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Column: Davis always in charge, forever the coach
Question of the Day
Only seconds remained in the game at the Orange Bowl in Miami as the Dolphins prepared to punt the ball away. The Raiders win had already been secured, and most of the writers were on their way downstairs when a loud voice broke the relative silence of the press box.
"Tom, Tom!" Al Davis yelled to a coach who had no chance of hearing him on the sidelines. "Watch out for the fake!"
Always in charge. Forever the coach.
Forget that, and you didn't last long with the Raiders. Davis could be a benevolent dictator one moment, a vindictive one the next.
He was the only owner with his own catch phrase: "Just win, baby!" It was as much a part of the culture of the Raiders as the menacing fans in silver and black wearing spikes in the stands.
That he stayed too long and meddled too much was evident by the decline of his teams in recent years. But he held on as all dictators do before finally losing the one battle even he knew he couldn't win.
"I can control most things," Davis said a few years ago, "but I don't seem to be able to control death."
That the tributes poured in after his death Saturday at his home in Oakland was expected. Whatever anyone thought of Davis _ and there were some who thought some unprintable things _ he was an icon of the sport who did a lot more for the NFL than just put together three Super Bowl winning teams.
That some of the tributes were carefully worded was equally expected. Cross Davis and you were usually an enemy for life, pursued at times in the courtroom with the same intensity he demanded that his Raiders show on the field.
He went through seven head coaches in the last decade alone, and the breakups were never pretty. After introducing new coach Hue Jackson in January, Davis took the opportunity to accuse fired coach Tom Cable of lying to him and putting the Raiders in possible financial peril.
"All this stuff goes a long way against my wishes ... and against the Raider way," Davis said. "And I just wasn't going to take it anymore."
Be loyal to him, though, and you were a Raider for life. The Raiders were a dysfunctional family, yes, but a family nonetheless.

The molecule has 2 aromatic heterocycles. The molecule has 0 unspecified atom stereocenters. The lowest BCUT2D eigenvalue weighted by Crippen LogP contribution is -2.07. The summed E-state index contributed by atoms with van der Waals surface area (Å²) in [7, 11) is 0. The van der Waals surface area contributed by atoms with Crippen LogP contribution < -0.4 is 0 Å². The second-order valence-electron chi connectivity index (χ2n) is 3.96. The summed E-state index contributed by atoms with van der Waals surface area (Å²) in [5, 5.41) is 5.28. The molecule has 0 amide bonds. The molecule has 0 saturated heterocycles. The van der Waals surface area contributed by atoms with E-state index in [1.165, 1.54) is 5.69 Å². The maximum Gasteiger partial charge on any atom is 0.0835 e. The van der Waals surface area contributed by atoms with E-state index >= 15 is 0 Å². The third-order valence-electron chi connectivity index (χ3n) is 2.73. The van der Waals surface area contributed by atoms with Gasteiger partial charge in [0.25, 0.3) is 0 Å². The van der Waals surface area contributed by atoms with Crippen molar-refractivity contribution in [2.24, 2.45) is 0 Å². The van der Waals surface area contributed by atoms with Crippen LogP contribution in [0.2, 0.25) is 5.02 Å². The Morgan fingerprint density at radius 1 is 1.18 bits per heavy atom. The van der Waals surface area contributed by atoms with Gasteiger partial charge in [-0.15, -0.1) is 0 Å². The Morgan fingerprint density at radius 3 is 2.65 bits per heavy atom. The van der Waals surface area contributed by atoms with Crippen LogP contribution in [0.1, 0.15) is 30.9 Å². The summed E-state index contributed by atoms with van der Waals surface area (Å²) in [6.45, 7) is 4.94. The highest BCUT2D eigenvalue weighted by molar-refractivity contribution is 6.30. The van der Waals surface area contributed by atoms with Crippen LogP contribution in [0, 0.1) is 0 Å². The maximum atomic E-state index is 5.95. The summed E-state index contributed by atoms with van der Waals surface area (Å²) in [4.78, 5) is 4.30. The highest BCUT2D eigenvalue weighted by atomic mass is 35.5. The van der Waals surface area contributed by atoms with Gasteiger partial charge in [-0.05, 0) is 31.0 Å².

"To me, he is the greatest," said 49ers coach Jim Harbaugh, who got his first NFL coaching job in Oakland. "The autumn wind will always be a Raider."
Davis, who is believed to have missed only three games during his 49 years with the Raiders, watched them for the last time Sunday when they were beaten by New England at home. The man who insisted that winning was everything ended with a loss, and in that some might find a bit of irony.
He had been frail for years, using a walker to get around. But he still worked the phones, looking for talent around the league or an edge that he might be able to pass on to his new coach.
He never backed away from a fight in nearly a half century in the league. But there wasn't much left to fight for in today's NFL, where owners now all wear suits, talk about revenue enhancements and wait for the next check to come in and make them even richer.
There won't be another Al Davis because there can't be another Al Davis. Not today, when the NFL is such big business that there's no chance of anyone advancing through the ranks as a coach, general manager and finally owner. Not today, when coaches are so risk averse that they wouldn't dream of allowing someone like Daryle Lamonica to sling one long pass after another to Fred Biletnikoff.
Davis was always willing to take a chance, whether it was suing the NFL so he could move the Raiders to Los Angeles, or giving $32 million in guaranteed money to No. 1 draft flop JaMarcus Russell. Indeed, Davis had a reputation for throwing good money after bad players in his later years, so desperate was he that his beloved Raiders would win again.
"He wasn't afraid of standing alone and making a bold move such as suing the league," former Raiders linebacker Matt Millen said. "He had naysayers, but he didn't care, because he didn't care what people thought."
That put him in the same company as another larger-than-life owner in a different sport. Davis and George Steinbrenner were both born on July 4 _ though a year apart _ and the two bombastic owners sometimes would call to cheer the other one on if his team was not doing well.
When Steinbrenner died last year, Davis was eager to join in the tribute to a man he called his friend.
"I judge sports figures based on individual achievement, team achievement and contributions to the game," Davis said. "George was right up there with me at No. 1 _ bright, aggressive and, most of all, not afraid."
Davis will likely never get the kind of monument dedicated to Steinbrenner at Yankee Stadium, if only because the Raiders don't own their own stadium. But fans came by Raiders headquarters Saturday to find a black flag with the team's pirate logo flying at half-staff.
They left bouquets of flowers and handwritten cards beneath it, a touching tribute to a man who in life never seemed touched by much.
A league he helped build will survive without him, of course. The NFL is huge and powerful and depends on no one man.
It's more personal in Oakland, where it's hard to imagine the Raiders without Al Davis.
"Just win, baby!" will never seem the same.
Tim Dahlberg is a national sports columnist for The Associated Press. Write to him at tdahlberg(at)ap.org or http://twitter.com/timdahlberg
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